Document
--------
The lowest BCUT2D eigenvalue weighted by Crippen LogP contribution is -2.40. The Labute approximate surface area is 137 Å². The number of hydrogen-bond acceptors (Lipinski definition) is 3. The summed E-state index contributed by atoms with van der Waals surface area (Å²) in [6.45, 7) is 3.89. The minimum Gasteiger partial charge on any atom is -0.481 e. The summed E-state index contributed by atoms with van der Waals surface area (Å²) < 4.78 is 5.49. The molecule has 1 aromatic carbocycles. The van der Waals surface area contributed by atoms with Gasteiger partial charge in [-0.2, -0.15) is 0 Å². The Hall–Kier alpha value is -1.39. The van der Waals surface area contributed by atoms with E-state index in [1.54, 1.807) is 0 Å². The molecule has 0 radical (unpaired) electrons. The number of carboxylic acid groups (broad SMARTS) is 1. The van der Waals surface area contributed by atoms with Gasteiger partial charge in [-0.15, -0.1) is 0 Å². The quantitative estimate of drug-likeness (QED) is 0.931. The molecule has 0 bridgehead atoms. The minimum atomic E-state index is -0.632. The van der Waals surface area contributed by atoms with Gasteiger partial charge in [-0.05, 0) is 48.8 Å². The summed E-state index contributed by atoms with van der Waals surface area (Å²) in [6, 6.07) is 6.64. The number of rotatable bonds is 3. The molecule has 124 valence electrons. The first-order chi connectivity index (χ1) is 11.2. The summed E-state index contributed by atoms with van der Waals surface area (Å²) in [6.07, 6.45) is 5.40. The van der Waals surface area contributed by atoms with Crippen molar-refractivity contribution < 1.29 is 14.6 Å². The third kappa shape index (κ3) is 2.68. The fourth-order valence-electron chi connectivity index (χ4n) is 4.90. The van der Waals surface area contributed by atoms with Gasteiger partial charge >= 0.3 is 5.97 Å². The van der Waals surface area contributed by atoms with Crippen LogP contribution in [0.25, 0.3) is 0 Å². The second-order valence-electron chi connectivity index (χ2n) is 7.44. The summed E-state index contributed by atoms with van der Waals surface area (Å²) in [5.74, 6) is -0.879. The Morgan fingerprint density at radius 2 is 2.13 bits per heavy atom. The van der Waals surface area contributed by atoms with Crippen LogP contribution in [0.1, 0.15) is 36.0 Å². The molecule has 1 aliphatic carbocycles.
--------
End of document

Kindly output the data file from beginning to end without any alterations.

The lowest BCUT2D eigenvalue weighted by Crippen LogP contribution is -2.40. The Labute approximate surface area is 137 Å². The number of hydrogen-bond acceptors (Lipinski definition) is 3. The summed E-state index contributed by atoms with van der Waals surface area (Å²) in [6.45, 7) is 3.89. The minimum Gasteiger partial charge on any atom is -0.481 e. The summed E-state index contributed by atoms with van der Waals surface area (Å²) < 4.78 is 5.49. The molecule has 1 aromatic carbocycles. The van der Waals surface area contributed by atoms with Gasteiger partial charge in [-0.2, -0.15) is 0 Å². The Hall–Kier alpha value is -1.39. The van der Waals surface area contributed by atoms with E-state index in [1.54, 1.807) is 0 Å². The molecule has 0 radical (unpaired) electrons. The number of carboxylic acid groups (broad SMARTS) is 1. The van der Waals surface area contributed by atoms with Gasteiger partial charge in [-0.15, -0.1) is 0 Å². The quantitative estimate of drug-likeness (QED) is 0.931. The molecule has 0 bridgehead atoms. The minimum atomic E-state index is -0.632. The van der Waals surface area contributed by atoms with Gasteiger partial charge in [-0.05, 0) is 48.8 Å². The summed E-state index contributed by atoms with van der Waals surface area (Å²) in [6, 6.07) is 6.64. The number of rotatable bonds is 3. The molecule has 124 valence electrons. The first-order chi connectivity index (χ1) is 11.2. The summed E-state index contributed by atoms with van der Waals surface area (Å²) in [6.07, 6.45) is 5.40. The van der Waals surface area contributed by atoms with Crippen molar-refractivity contribution < 1.29 is 14.6 Å². The third kappa shape index (κ3) is 2.68. The fourth-order valence-electron chi connectivity index (χ4n) is 4.90. The van der Waals surface area contributed by atoms with Gasteiger partial charge >= 0.3 is 5.97 Å². The van der Waals surface area contributed by atoms with Crippen LogP contribution in [0.25, 0.3) is 0 Å². The second-order valence-electron chi connectivity index (χ2n) is 7.44. The summed E-state index contributed by atoms with van der Waals surface area (Å²) in [5.74, 6) is -0.879. The Morgan fingerprint density at radius 2 is 2.13 bits per heavy atom. The van der Waals surface area contributed by atoms with Crippen LogP contribution in [0.1, 0.15) is 36.0 Å². The molecule has 1 aliphatic carbocycles.